External collaborations

In an academic context, I lead the Environmental Impact of Filmmaking research network, which brings together scholars and practitioners interested in improving sustainability in the screen industries. I am also a co-founder and co-lead of the British Association of Film, Television and Screen Studies special interest group, 'Media and the Environment.' I am on the editorial board for the MAI: Feminism and Visual Culture imprint with Punctum Books, and serve as an external examiner at Sheffield Hallam, where I support the BA Film Studies. 

Further to my academic collaborations, I continue to work with a range of organisations (primarily UCU, as a rep on the union's national executive committee) to transform how the Higher Education sector prevents and responds to gender-based violence. 

I have contributed to the Society for Cinema and Media Studies in a range of roles, including as co-chair of the Gender and Feminisms Caucus (formerly the Women's Caucus). I have also been involved in a network including scholars, activists and NGOs working in support of indigenous communities in Mexico that are resisting and recording the effects of the climate emergency.

Externally funded projects

The Environmental Impact of Filmmaking: Using Star Wars to Improve Sector Sustainability Practices
RoleStart dateEnd dateFunding source
Lead01 Oct 202231 Mar 2025AHRC Arts & Humanities Research Council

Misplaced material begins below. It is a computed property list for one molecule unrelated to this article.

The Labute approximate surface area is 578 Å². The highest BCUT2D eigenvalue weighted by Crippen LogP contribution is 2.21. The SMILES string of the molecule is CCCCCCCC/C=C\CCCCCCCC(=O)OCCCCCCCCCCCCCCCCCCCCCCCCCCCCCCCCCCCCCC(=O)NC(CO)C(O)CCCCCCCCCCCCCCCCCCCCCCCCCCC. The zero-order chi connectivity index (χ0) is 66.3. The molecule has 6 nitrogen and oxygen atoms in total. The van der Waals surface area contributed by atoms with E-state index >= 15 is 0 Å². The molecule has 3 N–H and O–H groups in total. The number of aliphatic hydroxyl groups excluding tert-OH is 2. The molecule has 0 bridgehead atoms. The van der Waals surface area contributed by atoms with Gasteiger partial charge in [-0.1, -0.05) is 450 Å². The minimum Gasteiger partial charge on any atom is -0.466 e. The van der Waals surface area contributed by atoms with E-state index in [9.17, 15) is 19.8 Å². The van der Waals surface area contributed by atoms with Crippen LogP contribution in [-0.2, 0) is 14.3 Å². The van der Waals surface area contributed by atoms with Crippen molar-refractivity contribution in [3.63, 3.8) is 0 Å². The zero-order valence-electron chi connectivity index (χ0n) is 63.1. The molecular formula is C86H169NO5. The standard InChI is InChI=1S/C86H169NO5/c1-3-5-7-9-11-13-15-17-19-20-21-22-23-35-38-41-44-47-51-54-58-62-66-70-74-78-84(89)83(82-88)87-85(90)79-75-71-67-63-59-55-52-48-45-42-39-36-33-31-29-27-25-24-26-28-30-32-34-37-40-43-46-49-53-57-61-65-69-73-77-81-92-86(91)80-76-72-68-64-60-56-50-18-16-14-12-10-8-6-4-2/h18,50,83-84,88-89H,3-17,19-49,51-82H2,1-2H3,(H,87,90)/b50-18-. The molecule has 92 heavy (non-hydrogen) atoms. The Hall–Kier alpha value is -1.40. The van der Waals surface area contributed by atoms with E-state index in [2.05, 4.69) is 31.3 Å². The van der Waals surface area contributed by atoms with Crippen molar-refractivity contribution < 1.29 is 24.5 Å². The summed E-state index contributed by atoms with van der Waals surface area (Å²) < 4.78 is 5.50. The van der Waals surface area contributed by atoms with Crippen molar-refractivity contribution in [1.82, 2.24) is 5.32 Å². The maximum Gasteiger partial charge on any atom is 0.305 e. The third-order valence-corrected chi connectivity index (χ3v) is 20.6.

From its inception to the present day, Star Wars has told stories about environmental change and planetary collapse. In A New Hope (1977), a human-made weapon obliterates the world of Alderaan. The Phantom Menace (1999) addresses and critiques the effects of colonisation on different species. And, in the most recent cycle of films, characters notice the effects of war on different eco-systems (Solo, 2018, The Rise of Skywalker, 2019). Emerging alongside the first mainstream public debates in the 1970s about climate change and other environmental issues, the Star Wars franchise has provided fascinating insights into discourses about humans’ impact on the natural world over the past five decades. But planetary exploitation is not limited to onscreen narratives. It can also be evidenced in the production, circulation, and commoditising of Star Wars media, which include films, TV shows, video games, theme parks, toys, and comics. For Star Wars objects, whether they appear onscreen or in stores, are all made of raw materials: Stormtrooper helmets rely on thermoplastics derived from oil; the prequel films (1999-2005) used silicon for computer chips that stored digital characters. Through its extractive, manufacturing, and waste processes, the franchise harms ecosystems and contributes to global climate change by emitting carbon, among other pollutants. Responding to the urgency of international activist movements and inter-governmental talks to prevent catastrophic climate change, screen media practitioners are seeking solutions to the environmental harms caused by film and television productions like Star Wars. For example, events run by the British Film Institute (London Film Festival industry panel, 2019) and Creative Scotland (Developing a Climate Emergency & Sustainability Plan, 2021) have invited industry experts to consider how the sector will adapt to climate change. However, as attested by leading sustainability consultants and project partner Albert (part of the British Academy of Film and Television Arts, or BAFTA), most screen industry initiatives to date have focused on carbon-offsetting for location and studio shoots. This project, then, turns attention to the harms caused by creating and disposing of props and costumes. By focusing on recognisable UK co-produced films, and exploring the creation of objects crucial to the Star Wars franchise in terms of world-building and merchandising strategies, the project will demonstrate the importance of embedding sustainable design beyond the shoot. To do so, the project will collaborate with Albert to 1. provide industry practitioners with tools that reveal the hidden environmental impacts of prop and costume processes and 2. help them identify sustainable practices by which to make future productions greener. The tools will consist of sustainability calculators that measure the likely carbon emissions created by props and costumes through their manufacture and disposal processes. The project will focus on four case studies: 1. Analogue and digital versions of Artoo Detoo 2. A Queen Amidala costume 3. Stormtrooper helmets 4. An animatronic porg. On an open access project website, practitioners will be able to input data relevant to their own props and costumes to test their productions’ green credentials, as well as read about alternative materials and processes. Focus groups sessions with practitioners will contribute to designing useful tools and relevant website resources, and provide feedback so that the project team can measure the impact of research. Given the ubiquity of Star Wars props and costumes in the public imagination – films, characters, and visual iconography are referenced in British culture from footwear to Ru Paul’s Drag Race UK – the project is designed to interest the general public, too. Amid ongoing debates about how different industries contribute to harming the natural environment, it is important that screen media’s role is recognised and discussed. The project will therefore aim to transform public perceptions of screen media like Star Wars through a variety of engagement activities, including an industry workshop and public lecture hosted by the National Science and Media Museum, and social media accounts on Twitter and Instagram. Thus, The Environmental Impact of Star Wars Project will demonstrate how the design, manufacture and disposal of props and costumes are vital to industry efforts to make screen media more sustainable. By inspiring public conversations about industry practices, and equipping practitioners with tools to adopt greener processes, the project will have a lasting and positive impact on film and television production.